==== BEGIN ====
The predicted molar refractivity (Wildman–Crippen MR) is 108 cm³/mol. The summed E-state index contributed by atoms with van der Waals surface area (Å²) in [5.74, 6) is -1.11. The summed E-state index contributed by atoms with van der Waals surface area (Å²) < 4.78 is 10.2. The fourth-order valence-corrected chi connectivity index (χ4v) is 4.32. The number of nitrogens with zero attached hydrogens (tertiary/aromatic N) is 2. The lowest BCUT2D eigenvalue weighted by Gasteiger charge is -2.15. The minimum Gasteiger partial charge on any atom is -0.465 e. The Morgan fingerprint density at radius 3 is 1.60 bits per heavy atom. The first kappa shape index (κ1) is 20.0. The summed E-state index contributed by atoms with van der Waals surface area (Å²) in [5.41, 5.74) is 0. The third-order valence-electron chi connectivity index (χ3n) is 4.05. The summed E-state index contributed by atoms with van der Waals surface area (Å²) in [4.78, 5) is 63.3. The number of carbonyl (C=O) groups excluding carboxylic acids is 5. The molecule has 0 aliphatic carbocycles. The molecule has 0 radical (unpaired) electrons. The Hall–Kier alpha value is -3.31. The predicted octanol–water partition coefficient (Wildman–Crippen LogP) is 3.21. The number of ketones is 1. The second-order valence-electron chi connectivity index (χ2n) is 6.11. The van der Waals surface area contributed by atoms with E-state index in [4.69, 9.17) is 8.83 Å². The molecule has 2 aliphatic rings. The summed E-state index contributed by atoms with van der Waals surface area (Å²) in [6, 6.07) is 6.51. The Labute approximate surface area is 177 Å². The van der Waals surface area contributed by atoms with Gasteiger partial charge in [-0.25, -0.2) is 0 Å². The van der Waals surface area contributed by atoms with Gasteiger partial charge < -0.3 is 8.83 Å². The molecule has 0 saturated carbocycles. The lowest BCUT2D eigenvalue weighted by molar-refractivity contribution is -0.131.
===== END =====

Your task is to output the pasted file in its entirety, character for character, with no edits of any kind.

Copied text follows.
The predicted molar refractivity (Wildman–Crippen MR) is 108 cm³/mol. The summed E-state index contributed by atoms with van der Waals surface area (Å²) in [5.74, 6) is -1.11. The summed E-state index contributed by atoms with van der Waals surface area (Å²) < 4.78 is 10.2. The fourth-order valence-corrected chi connectivity index (χ4v) is 4.32. The number of nitrogens with zero attached hydrogens (tertiary/aromatic N) is 2. The lowest BCUT2D eigenvalue weighted by Gasteiger charge is -2.15. The minimum Gasteiger partial charge on any atom is -0.465 e. The Morgan fingerprint density at radius 3 is 1.60 bits per heavy atom. The first kappa shape index (κ1) is 20.0. The summed E-state index contributed by atoms with van der Waals surface area (Å²) in [5.41, 5.74) is 0. The third-order valence-electron chi connectivity index (χ3n) is 4.05. The summed E-state index contributed by atoms with van der Waals surface area (Å²) in [4.78, 5) is 63.3. The number of carbonyl (C=O) groups excluding carboxylic acids is 5. The molecule has 0 aliphatic carbocycles. The molecule has 0 radical (unpaired) electrons. The Hall–Kier alpha value is -3.31. The predicted octanol–water partition coefficient (Wildman–Crippen LogP) is 3.21. The number of ketones is 1. The second-order valence-electron chi connectivity index (χ2n) is 6.11. The van der Waals surface area contributed by atoms with E-state index in [4.69, 9.17) is 8.83 Å². The molecule has 2 aliphatic rings. The summed E-state index contributed by atoms with van der Waals surface area (Å²) in [6, 6.07) is 6.51. The Labute approximate surface area is 177 Å². The van der Waals surface area contributed by atoms with Gasteiger partial charge in [-0.25, -0.2) is 0 Å². The van der Waals surface area contributed by atoms with Gasteiger partial charge < -0.3 is 8.83 Å². The molecule has 0 saturated carbocycles. The lowest BCUT2D eigenvalue weighted by molar-refractivity contribution is -0.131.